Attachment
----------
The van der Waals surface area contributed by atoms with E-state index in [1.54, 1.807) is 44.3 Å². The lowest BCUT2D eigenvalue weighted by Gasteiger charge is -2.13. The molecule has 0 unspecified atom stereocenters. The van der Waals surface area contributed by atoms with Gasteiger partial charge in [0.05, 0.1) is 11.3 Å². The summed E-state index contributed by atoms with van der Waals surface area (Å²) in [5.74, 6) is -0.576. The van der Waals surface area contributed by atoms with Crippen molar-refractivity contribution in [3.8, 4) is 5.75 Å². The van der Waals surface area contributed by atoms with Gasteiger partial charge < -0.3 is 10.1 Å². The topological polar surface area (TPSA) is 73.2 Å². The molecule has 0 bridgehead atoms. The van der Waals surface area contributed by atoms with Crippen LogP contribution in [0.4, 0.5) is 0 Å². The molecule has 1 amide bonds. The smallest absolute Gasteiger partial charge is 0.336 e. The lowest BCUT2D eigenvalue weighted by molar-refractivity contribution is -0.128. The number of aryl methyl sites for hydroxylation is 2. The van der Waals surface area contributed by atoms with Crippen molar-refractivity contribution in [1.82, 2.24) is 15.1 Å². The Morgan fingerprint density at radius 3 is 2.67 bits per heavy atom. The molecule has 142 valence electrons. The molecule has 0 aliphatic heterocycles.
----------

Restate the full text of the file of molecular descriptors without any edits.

The van der Waals surface area contributed by atoms with E-state index in [1.54, 1.807) is 44.3 Å². The lowest BCUT2D eigenvalue weighted by Gasteiger charge is -2.13. The molecule has 0 unspecified atom stereocenters. The van der Waals surface area contributed by atoms with Gasteiger partial charge in [0.05, 0.1) is 11.3 Å². The summed E-state index contributed by atoms with van der Waals surface area (Å²) in [5.74, 6) is -0.576. The van der Waals surface area contributed by atoms with Crippen molar-refractivity contribution in [3.8, 4) is 5.75 Å². The van der Waals surface area contributed by atoms with Gasteiger partial charge < -0.3 is 10.1 Å². The topological polar surface area (TPSA) is 73.2 Å². The molecule has 0 bridgehead atoms. The van der Waals surface area contributed by atoms with Crippen LogP contribution in [0.4, 0.5) is 0 Å². The molecule has 1 amide bonds. The smallest absolute Gasteiger partial charge is 0.336 e. The lowest BCUT2D eigenvalue weighted by molar-refractivity contribution is -0.128. The number of aryl methyl sites for hydroxylation is 2. The van der Waals surface area contributed by atoms with Crippen molar-refractivity contribution in [1.82, 2.24) is 15.1 Å². The Morgan fingerprint density at radius 3 is 2.67 bits per heavy atom. The molecule has 142 valence electrons. The molecule has 0 aliphatic heterocycles.